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Issaquah Law Group - Personal Injury Litigation Attorneys

TRUST: Personal injuries are personal. Which is why the attorneys at ILG treat every client and every case differently. Because they are different, and extremely personal. ILG was founded on the principle that strong client relationships are the key to successful legal representation and strong relationships are built on trust. Trust that you will be heard. Trust that you will be protected. Trust that every effort will be made to see justice done in your case. The singular goal of every ILG attorney is to earn and preserve that trust.

EXPERIENCE: ILG attorneys have a broad base of litigation experience to draw on in all Federal and State courts from on-the-ground investigations to Supreme Court appeals and we bring this experience to bear on behalf of our clients in personal injury and wrongful death claims arising out of motor vehicle accidents, bus versus pedestrian accidents, defective and dangerous products, medical malpractice, slip/trip and fall accidents, and catastrophic losses due to fire.

LOCATION: We are located on the Eastside in Issaquah, convenient to Bellevue, Redmond, Kirkland, Renton, Sammamish and North Bend. However, we provide legal services in King County, Pierce County, Snohomish County and throughout the entire state of Washington.

In addition, through The Amateur Law Professor Blog and LinkedIn postings, we share pertinent opinions and decisions of the Washington State Supreme Court, as well as the pertinent opinions and decisions of the Washington State Courts of Appeal so that our clients can be as update to date on cutting legal issues as we are.

WA Legal Roundup: Division II

Lamtec Corp. v. Dep’t. of Revenue

Lamtec, a New Jersey company engaged in the manufacturing and selling of vapor barriers and insulation facings, does business (over the phone) with several WA clients.   The orders are placed via telephone and the goods are shipped F.O.B with the customers bearing the risk of loss.  Lamtec employees (of which are located in New Jersey and one in Ohio) have “visited” their WA clients several times in the tax years of 1997 and 2003 (the years at issue in this case) and, while no sales were placed, admitted that the purpose was to maintain the customer relations.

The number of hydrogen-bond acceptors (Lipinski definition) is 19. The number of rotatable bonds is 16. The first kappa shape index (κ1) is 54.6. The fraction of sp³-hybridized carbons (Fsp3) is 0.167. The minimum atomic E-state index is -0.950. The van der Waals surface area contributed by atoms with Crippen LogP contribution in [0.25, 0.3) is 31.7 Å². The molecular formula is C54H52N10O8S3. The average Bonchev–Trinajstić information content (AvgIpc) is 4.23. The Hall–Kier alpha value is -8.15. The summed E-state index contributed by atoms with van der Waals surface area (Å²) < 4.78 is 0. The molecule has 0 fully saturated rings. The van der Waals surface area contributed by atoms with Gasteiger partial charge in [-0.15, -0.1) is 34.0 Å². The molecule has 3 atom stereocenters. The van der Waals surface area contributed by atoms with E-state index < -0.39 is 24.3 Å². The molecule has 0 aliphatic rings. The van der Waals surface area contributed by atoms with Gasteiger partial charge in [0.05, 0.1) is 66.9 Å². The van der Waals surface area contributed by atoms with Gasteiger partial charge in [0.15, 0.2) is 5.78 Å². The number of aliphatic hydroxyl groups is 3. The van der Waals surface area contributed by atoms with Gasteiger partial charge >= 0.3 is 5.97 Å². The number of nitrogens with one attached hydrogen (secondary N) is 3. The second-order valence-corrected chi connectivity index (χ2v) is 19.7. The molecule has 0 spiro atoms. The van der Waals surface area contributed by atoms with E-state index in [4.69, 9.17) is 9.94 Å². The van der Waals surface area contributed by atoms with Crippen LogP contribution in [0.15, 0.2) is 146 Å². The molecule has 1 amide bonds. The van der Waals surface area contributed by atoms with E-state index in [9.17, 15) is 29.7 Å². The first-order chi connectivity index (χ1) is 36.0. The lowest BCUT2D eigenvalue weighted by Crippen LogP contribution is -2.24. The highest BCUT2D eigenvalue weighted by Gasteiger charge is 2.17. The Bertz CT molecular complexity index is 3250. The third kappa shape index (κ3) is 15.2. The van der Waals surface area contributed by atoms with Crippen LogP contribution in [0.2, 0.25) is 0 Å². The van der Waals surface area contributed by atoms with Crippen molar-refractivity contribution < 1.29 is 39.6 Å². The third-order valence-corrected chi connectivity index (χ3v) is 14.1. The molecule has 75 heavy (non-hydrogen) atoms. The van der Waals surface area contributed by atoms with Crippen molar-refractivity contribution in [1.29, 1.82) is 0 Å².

The Department contacted Lamtec and determined that their sales activities were subject to the State’s taxing authority and assessed a B&O tax (business and occupation) of $71,566.12.  Lamtec appealed to the Department Appeals Board who confirmed the tax assessment.  After exhausting its remedies, Lamtec paid the taxes and filed suit in Thurston County who granted summary judgment in the Department’s favor. Lametec appealed to the Court of Appeals making the statutory argument that under the specific WAC, WA B&O tax should not apply to Lamtec’s wholesale sales to its Washington clients and a constitutional argument that the B&O tax violates the commerce clause. 

Contrary to Lamtec’s belief, the Court ruled that under the WAC, the Department could impose a B&O tax on Lamtec because it found that Lamtec’s customers did receive their goods in Washington (because even though the products were shipped F.O.B New Jersey, the common carriers did not have authority to inspect, accept or reject the goods) and that Lamtec has a nexus with Washington. 

The Court evaluated the nexus/commerce clause argument against the four part test developed by the United State Supreme Court. the first prong (that there is a nexus between WA and Lamtec is the only prong being disputed).  Despite that Lamtec does not hold a physical presence in the state the Court found that there was in deed a nexus because Lamtec made several in person visits to WA for the purpose of maintaining its market in Washington.  Moreover, during these visits the employees answered questions, listened to concerns, provided information on the products, and participated in telephone calls that the clients placed to New Jersey. 

Finally, the Court held that the Department is not barred from imposing B&O taxes because Lamtec’s activities in Washington are not significantly associated with its sales to the state.  The Court ruled that Lamtec has not met its burden to prove their disassociation argument especially in light of the fact that Lamtec sends its employees to maintain its Washington market and its activities are not “separate and independent from its Washington customers.”

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